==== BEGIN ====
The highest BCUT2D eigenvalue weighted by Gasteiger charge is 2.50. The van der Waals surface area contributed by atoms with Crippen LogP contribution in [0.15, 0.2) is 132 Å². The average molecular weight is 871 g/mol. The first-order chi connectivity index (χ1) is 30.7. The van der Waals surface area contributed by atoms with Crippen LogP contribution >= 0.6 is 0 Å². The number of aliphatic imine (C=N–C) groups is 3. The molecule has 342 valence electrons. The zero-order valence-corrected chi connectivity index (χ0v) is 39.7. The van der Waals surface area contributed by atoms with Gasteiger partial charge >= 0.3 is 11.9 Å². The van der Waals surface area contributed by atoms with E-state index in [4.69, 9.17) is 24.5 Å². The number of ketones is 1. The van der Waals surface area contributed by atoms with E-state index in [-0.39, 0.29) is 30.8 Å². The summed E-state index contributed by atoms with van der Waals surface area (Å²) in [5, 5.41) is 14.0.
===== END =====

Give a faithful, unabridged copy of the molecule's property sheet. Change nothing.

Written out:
The highest BCUT2D eigenvalue weighted by Gasteiger charge is 2.50. The van der Waals surface area contributed by atoms with Crippen LogP contribution in [0.15, 0.2) is 132 Å². The average molecular weight is 871 g/mol. The first-order chi connectivity index (χ1) is 30.7. The van der Waals surface area contributed by atoms with Crippen LogP contribution >= 0.6 is 0 Å². The number of aliphatic imine (C=N–C) groups is 3. The molecule has 342 valence electrons. The zero-order valence-corrected chi connectivity index (χ0v) is 39.7. The van der Waals surface area contributed by atoms with Gasteiger partial charge >= 0.3 is 11.9 Å². The van der Waals surface area contributed by atoms with E-state index in [4.69, 9.17) is 24.5 Å². The number of ketones is 1. The van der Waals surface area contributed by atoms with E-state index in [-0.39, 0.29) is 30.8 Å². The summed E-state index contributed by atoms with van der Waals surface area (Å²) in [5, 5.41) is 14.0.